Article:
As the notion of learning objects has grown in popularity, so too has interest in how they should be stored to promote access and reusability. A key... Sample PDF
A Needs Analysis Framework for the Design of Digital Repositories in Higher Education
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Chapter 31
William Bramble, Mariya Pachman
Reusable learning objects (LOs) constitute a promising approach to the development of easily accessible, technologically sound, and curriculum... Sample PDF
Costs and Sustainability of Learning Object Repositories
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Chapter 32
Kristine Elliott, Kevin Sweeney, Helen Irving
This chapter reports the authors’ experiences of developing a learning design to teach scientific inquiry, of integrating the learning design with... Sample PDF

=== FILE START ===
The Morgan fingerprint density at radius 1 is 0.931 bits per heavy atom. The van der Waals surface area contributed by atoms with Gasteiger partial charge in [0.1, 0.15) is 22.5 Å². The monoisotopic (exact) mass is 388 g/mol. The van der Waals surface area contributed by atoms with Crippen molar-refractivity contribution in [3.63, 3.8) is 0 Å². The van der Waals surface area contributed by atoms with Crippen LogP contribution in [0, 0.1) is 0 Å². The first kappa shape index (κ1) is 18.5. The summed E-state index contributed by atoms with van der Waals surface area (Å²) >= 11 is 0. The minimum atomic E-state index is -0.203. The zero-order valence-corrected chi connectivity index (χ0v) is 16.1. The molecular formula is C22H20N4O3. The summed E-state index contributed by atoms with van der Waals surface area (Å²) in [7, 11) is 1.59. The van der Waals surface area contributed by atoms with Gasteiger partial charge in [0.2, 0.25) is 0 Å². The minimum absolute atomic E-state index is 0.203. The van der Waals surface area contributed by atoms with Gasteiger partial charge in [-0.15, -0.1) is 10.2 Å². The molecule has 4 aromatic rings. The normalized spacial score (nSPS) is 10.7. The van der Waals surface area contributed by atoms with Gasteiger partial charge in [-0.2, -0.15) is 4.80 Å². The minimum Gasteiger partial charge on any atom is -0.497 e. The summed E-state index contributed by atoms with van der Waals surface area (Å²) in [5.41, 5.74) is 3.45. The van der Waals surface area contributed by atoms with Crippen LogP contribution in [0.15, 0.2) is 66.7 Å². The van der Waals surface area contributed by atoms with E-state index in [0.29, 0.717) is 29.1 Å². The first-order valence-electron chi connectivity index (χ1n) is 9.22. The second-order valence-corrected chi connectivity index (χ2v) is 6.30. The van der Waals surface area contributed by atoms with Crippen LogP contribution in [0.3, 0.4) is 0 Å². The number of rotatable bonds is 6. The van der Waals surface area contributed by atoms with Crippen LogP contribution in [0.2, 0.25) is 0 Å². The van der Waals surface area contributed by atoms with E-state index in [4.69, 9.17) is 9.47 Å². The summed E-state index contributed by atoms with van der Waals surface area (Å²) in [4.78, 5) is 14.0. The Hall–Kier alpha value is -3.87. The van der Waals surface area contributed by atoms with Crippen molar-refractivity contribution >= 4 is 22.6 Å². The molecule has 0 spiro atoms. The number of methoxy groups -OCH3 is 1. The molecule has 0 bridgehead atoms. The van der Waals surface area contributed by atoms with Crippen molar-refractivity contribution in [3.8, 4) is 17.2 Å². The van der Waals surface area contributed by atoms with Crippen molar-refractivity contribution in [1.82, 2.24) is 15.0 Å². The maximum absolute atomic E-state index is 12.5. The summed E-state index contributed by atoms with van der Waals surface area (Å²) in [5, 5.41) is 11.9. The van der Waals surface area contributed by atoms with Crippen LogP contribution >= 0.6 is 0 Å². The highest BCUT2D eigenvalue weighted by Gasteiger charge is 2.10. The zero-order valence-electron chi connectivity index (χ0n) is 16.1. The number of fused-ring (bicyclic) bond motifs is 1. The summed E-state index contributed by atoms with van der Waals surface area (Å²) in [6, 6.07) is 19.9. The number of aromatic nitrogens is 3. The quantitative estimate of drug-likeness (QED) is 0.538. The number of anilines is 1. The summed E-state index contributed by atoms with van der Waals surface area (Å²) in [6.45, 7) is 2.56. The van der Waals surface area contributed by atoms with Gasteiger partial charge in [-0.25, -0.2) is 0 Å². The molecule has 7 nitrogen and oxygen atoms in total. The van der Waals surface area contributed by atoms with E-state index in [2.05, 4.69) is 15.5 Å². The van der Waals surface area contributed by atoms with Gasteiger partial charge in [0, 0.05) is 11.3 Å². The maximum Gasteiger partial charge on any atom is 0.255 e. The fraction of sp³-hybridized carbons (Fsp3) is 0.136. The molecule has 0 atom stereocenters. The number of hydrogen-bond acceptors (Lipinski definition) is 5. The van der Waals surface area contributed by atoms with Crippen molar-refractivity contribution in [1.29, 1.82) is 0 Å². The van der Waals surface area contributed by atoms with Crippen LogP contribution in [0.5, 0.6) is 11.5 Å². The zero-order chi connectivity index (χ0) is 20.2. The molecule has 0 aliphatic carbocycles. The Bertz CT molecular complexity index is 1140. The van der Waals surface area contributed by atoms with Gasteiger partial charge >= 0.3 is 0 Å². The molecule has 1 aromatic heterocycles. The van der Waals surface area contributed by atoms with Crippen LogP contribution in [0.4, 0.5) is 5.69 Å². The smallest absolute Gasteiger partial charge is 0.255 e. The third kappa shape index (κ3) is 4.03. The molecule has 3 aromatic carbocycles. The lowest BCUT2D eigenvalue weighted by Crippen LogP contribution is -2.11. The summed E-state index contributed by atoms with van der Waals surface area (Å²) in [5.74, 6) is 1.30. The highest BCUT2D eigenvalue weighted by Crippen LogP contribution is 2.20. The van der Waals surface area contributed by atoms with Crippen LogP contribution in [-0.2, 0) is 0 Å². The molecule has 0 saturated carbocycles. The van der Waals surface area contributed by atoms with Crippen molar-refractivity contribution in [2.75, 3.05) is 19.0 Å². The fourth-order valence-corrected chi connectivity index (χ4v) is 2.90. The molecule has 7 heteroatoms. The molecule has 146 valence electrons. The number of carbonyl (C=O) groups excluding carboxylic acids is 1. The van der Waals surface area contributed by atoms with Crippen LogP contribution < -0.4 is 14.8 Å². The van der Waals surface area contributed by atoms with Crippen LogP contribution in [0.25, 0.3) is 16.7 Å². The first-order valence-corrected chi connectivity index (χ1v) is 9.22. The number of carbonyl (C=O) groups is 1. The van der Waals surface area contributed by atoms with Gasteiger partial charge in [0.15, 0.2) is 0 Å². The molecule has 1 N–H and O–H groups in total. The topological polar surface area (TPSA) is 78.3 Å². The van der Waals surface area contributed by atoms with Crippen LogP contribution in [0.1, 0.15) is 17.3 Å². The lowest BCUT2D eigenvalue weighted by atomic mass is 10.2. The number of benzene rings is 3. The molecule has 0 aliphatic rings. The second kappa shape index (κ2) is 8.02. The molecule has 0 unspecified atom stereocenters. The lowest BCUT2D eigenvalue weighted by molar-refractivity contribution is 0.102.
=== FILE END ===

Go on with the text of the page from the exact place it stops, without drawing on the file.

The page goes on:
A Learning Design to Teach Scientific Inquiry
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Chapter 33
Lisa Lobry de Bruyn
This chapter explores through a case study approach of a tertiary-level unit on Land Assessment for Sustainable Use, the connections between three... Sample PDF
Adapting Problem-Based Learning to an Online Learning Environment
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Chapter 34
Tan Wee Chuen, Baharuddin Aris, Mohd Salleh Abu
This chapter aims to guide the readers through the design and development of a prototype Web-based learning system based on the integration of... Sample PDF
Learning Objects and Generative Learning for Higher Order Thinking
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Chapter 35
Sebastian Foti
The author describes the work of Dr. Mary Budd Rowe and the establishment of an early learning object databases. Extensive training with K-12... Sample PDF